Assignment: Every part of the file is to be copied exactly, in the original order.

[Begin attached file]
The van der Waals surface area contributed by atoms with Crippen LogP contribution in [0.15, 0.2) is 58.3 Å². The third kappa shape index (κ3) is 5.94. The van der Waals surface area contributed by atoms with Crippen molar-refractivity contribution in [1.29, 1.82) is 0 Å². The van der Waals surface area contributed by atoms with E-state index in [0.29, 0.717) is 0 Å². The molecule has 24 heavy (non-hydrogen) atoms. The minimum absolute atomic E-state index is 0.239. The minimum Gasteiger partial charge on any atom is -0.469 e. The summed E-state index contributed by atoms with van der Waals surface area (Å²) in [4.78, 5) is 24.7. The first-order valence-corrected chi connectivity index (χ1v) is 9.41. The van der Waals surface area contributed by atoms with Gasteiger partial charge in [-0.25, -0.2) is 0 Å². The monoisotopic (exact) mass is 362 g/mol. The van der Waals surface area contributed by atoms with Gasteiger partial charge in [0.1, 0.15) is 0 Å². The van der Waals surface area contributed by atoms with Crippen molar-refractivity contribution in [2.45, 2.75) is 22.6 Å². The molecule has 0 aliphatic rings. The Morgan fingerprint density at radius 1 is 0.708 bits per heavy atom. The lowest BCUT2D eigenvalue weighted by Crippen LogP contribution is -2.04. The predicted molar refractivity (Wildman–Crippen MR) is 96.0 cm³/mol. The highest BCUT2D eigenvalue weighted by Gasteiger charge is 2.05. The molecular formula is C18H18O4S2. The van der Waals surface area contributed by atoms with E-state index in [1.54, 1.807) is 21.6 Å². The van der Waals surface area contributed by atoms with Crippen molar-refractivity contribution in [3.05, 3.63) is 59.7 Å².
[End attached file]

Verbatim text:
The van der Waals surface area contributed by atoms with Crippen LogP contribution in [0.15, 0.2) is 58.3 Å². The third kappa shape index (κ3) is 5.94. The van der Waals surface area contributed by atoms with Crippen molar-refractivity contribution in [1.29, 1.82) is 0 Å². The van der Waals surface area contributed by atoms with E-state index in [0.29, 0.717) is 0 Å². The molecule has 24 heavy (non-hydrogen) atoms. The minimum absolute atomic E-state index is 0.239. The minimum Gasteiger partial charge on any atom is -0.469 e. The summed E-state index contributed by atoms with van der Waals surface area (Å²) in [4.78, 5) is 24.7. The first-order valence-corrected chi connectivity index (χ1v) is 9.41. The van der Waals surface area contributed by atoms with Gasteiger partial charge in [-0.25, -0.2) is 0 Å². The monoisotopic (exact) mass is 362 g/mol. The van der Waals surface area contributed by atoms with Gasteiger partial charge in [0.1, 0.15) is 0 Å². The van der Waals surface area contributed by atoms with Crippen molar-refractivity contribution in [2.45, 2.75) is 22.6 Å². The molecule has 0 aliphatic rings. The Morgan fingerprint density at radius 1 is 0.708 bits per heavy atom. The lowest BCUT2D eigenvalue weighted by Crippen LogP contribution is -2.04. The predicted molar refractivity (Wildman–Crippen MR) is 96.0 cm³/mol. The highest BCUT2D eigenvalue weighted by Gasteiger charge is 2.05. The molecular formula is C18H18O4S2. The van der Waals surface area contributed by atoms with E-state index in [1.54, 1.807) is 21.6 Å². The van der Waals surface area contributed by atoms with Crippen molar-refractivity contribution in [3.05, 3.63) is 59.7 Å².